The FTC Releases New Guidance Regarding Combatting AI Bias

By: Bridget Visconti

On April 19, the Federal Trade Commission (FTC) released new guidance regarding the commercial use of AI and taking steps to ensure that AI products do not exhibit bias based on gender, race, or other legally protected classes. The FTC lays out recommendations to companies,  in order to help them stay within FTC Act perimeters. 

The FTC issues a stark warning to companies to hold themselves accountable in combating AI bias, or the FTC will do it for them. However, they stress that the product must do more harm than good for their actions to be challenged under the FTC Act in an attempt to clarify the threshold for litigation.

The FTC warns AI developers to watch out for discriminatory outcomes when conducting research on their products and recommends that companies retest their products and algorithms for race, gender, and other biases over time. They suggest that companies should provide transparency and seek help from independent sources to evaluate possible biases within their product that they may not have previously recognized.

The issue with transparency in AI systems and how an AI arrived at the result that it did, can defeat the entire purpose of using AI. If humans can arrive at the same result and explain how they got there from the data set, then was the use of AI even necessary? AI is meant to analyze large data sets and look for correlations or causations that are not easily recognizable by humans.

The mantra holds true: Garbage In; Garbage Out. Companies should take care to be aware of gaps within their data sets that can negatively affect the performance of  various products. All systems should come with a warning that there may be unknown flaws in data sets, some flaws should have been more obvious than others. For example, much hay has been made in the facial recognition industry as external review of data sets has found significant sort comings. As a very simplistic example for what the FTC requires in disclosures, if a company is testing new facial recognition software and all of their test subjects are men, that would present a huge data gap and it must be disclosed to consumers interested in using the software. If a company does not disclose this information, they will be subject to law enforcement actions.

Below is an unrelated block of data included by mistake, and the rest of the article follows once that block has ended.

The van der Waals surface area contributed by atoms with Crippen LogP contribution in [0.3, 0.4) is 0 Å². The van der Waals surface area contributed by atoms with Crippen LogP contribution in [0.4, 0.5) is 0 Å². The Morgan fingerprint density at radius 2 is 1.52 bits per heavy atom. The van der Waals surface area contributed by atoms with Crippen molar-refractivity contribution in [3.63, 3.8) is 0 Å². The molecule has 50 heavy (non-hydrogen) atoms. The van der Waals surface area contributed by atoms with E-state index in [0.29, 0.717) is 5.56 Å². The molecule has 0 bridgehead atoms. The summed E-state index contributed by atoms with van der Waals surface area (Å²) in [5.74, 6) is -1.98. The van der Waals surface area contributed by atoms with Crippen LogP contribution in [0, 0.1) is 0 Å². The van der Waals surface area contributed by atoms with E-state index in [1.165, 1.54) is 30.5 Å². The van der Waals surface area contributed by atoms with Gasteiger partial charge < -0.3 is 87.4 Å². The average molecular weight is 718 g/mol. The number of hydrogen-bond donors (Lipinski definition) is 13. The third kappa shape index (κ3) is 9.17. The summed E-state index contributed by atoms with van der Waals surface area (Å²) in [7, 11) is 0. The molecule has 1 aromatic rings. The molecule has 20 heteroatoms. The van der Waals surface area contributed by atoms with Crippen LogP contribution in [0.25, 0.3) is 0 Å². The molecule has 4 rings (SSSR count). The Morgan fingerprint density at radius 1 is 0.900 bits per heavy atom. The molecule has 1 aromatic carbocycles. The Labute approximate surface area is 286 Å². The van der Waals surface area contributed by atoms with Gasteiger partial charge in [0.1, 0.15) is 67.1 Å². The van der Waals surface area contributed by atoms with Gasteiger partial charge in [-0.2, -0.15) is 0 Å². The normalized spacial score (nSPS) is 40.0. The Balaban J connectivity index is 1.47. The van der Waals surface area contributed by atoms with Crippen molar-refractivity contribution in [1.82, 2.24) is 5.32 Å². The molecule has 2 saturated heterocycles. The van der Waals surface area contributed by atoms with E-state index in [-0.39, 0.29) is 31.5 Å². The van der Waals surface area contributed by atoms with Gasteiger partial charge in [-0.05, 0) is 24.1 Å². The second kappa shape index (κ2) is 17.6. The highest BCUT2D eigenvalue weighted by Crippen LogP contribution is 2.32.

Data set flaws emphasize the importance of external review, but conflicts of interest can arise when dealing with proprietary information, including data sets. However, under this FTC guidance companies may need to become more open to independent data set reviews to avoid the heavy hand of enforcement action.

The FTC also stresses the importance of data privacy transparency with its customers. They instruct companies to explain to users how they will use their data; for example, if their data will become part of a set used for training an AI system. Over the past few years, there have been many instances where companies say users have an option as to how their data is used, when in reality companies still use data however they choose. The tension between privacy and an accurate data set is very real. If too many individuals with similar backgrounds opt in or opt out of data sets, the data becomes flawed.

While AI development has been on the rise for several years now it is still a new field of innovation, and there is so much that innovators, policymakers, and the public don’t know about it. The potential for data gaps and algorithm design flaws that lead to biased results should be evaluated and corrected, especially as AI begins to inhabit more areas of our daily lives.

The FTC has a history of combatting issues of bias and privacy violations through their authority under the FTC Act, the Fair Credit Reporting Act, and the Equal Credit Opportunity Act, and they make it clear that they intend on continuing to do so when it comes to AI advancements.

Photo credit: Ian Hutchinson